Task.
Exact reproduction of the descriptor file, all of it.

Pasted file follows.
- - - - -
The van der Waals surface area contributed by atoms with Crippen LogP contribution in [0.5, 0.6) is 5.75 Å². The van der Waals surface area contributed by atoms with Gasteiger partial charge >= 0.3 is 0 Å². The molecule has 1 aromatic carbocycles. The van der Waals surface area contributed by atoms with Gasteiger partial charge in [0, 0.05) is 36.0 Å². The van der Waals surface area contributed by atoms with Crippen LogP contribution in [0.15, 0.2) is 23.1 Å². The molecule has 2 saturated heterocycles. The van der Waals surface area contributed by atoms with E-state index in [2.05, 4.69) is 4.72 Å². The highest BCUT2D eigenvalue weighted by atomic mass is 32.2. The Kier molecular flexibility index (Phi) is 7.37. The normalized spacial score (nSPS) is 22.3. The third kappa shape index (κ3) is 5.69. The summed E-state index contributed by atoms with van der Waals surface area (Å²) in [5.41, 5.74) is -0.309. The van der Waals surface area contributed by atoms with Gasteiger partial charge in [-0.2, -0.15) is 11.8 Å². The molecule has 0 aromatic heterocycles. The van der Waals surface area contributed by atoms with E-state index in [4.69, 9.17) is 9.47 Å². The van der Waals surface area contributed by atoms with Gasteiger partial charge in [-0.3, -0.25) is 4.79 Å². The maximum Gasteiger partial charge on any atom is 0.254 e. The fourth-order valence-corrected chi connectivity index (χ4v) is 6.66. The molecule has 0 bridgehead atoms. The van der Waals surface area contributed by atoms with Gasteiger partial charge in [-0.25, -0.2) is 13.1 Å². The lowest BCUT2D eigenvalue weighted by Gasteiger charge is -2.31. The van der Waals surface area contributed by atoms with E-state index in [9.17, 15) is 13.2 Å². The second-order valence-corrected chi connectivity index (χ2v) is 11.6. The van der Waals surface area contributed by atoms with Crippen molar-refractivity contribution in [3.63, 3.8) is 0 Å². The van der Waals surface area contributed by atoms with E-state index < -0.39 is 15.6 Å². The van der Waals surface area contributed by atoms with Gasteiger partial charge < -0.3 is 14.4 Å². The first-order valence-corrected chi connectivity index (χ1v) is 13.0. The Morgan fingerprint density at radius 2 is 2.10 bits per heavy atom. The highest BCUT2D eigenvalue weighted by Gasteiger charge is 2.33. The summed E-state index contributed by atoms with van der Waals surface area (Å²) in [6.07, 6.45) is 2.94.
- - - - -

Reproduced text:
The van der Waals surface area contributed by atoms with Crippen LogP contribution in [0.5, 0.6) is 5.75 Å². The van der Waals surface area contributed by atoms with Gasteiger partial charge >= 0.3 is 0 Å². The molecule has 1 aromatic carbocycles. The van der Waals surface area contributed by atoms with Gasteiger partial charge in [0, 0.05) is 36.0 Å². The van der Waals surface area contributed by atoms with Crippen LogP contribution in [0.15, 0.2) is 23.1 Å². The molecule has 2 saturated heterocycles. The van der Waals surface area contributed by atoms with E-state index in [2.05, 4.69) is 4.72 Å². The highest BCUT2D eigenvalue weighted by atomic mass is 32.2. The Kier molecular flexibility index (Phi) is 7.37. The normalized spacial score (nSPS) is 22.3. The third kappa shape index (κ3) is 5.69. The summed E-state index contributed by atoms with van der Waals surface area (Å²) in [5.41, 5.74) is -0.309. The van der Waals surface area contributed by atoms with Gasteiger partial charge in [-0.2, -0.15) is 11.8 Å². The molecule has 0 aromatic heterocycles. The van der Waals surface area contributed by atoms with E-state index in [4.69, 9.17) is 9.47 Å². The van der Waals surface area contributed by atoms with Gasteiger partial charge in [-0.3, -0.25) is 4.79 Å². The maximum Gasteiger partial charge on any atom is 0.254 e. The fourth-order valence-corrected chi connectivity index (χ4v) is 6.66. The molecule has 0 bridgehead atoms. The van der Waals surface area contributed by atoms with Gasteiger partial charge in [-0.25, -0.2) is 13.1 Å². The lowest BCUT2D eigenvalue weighted by Gasteiger charge is -2.31. The van der Waals surface area contributed by atoms with E-state index in [9.17, 15) is 13.2 Å². The second-order valence-corrected chi connectivity index (χ2v) is 11.6. The van der Waals surface area contributed by atoms with Crippen molar-refractivity contribution in [3.63, 3.8) is 0 Å². The van der Waals surface area contributed by atoms with E-state index < -0.39 is 15.6 Å². The van der Waals surface area contributed by atoms with Gasteiger partial charge < -0.3 is 14.4 Å². The first-order valence-corrected chi connectivity index (χ1v) is 13.0. The Morgan fingerprint density at radius 2 is 2.10 bits per heavy atom. The highest BCUT2D eigenvalue weighted by Gasteiger charge is 2.33. The summed E-state index contributed by atoms with van der Waals surface area (Å²) in [6.07, 6.45) is 2.94.